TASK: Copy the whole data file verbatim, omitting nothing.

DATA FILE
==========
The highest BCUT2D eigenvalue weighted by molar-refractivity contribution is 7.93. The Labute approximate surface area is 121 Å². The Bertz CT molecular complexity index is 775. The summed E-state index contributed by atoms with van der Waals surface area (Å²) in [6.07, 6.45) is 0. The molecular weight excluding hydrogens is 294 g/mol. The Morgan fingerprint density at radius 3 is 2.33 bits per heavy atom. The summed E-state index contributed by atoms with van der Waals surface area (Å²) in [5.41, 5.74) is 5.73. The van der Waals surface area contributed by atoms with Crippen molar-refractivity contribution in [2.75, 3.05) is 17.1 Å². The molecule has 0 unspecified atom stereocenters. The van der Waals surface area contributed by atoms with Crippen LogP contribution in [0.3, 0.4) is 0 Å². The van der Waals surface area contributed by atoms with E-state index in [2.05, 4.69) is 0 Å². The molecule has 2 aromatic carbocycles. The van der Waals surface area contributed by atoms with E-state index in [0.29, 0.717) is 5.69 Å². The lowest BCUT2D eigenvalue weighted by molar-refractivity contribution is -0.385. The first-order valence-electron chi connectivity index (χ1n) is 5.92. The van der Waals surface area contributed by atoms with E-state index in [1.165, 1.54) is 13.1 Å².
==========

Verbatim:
The highest BCUT2D eigenvalue weighted by molar-refractivity contribution is 7.93. The Labute approximate surface area is 121 Å². The Bertz CT molecular complexity index is 775. The summed E-state index contributed by atoms with van der Waals surface area (Å²) in [6.07, 6.45) is 0. The molecular weight excluding hydrogens is 294 g/mol. The Morgan fingerprint density at radius 3 is 2.33 bits per heavy atom. The summed E-state index contributed by atoms with van der Waals surface area (Å²) in [5.41, 5.74) is 5.73. The van der Waals surface area contributed by atoms with Crippen molar-refractivity contribution in [2.75, 3.05) is 17.1 Å². The molecule has 0 unspecified atom stereocenters. The van der Waals surface area contributed by atoms with Crippen LogP contribution in [0.3, 0.4) is 0 Å². The van der Waals surface area contributed by atoms with E-state index in [2.05, 4.69) is 0 Å². The molecule has 2 aromatic carbocycles. The van der Waals surface area contributed by atoms with E-state index in [0.29, 0.717) is 5.69 Å². The lowest BCUT2D eigenvalue weighted by molar-refractivity contribution is -0.385. The first-order valence-electron chi connectivity index (χ1n) is 5.92. The van der Waals surface area contributed by atoms with E-state index in [1.165, 1.54) is 13.1 Å².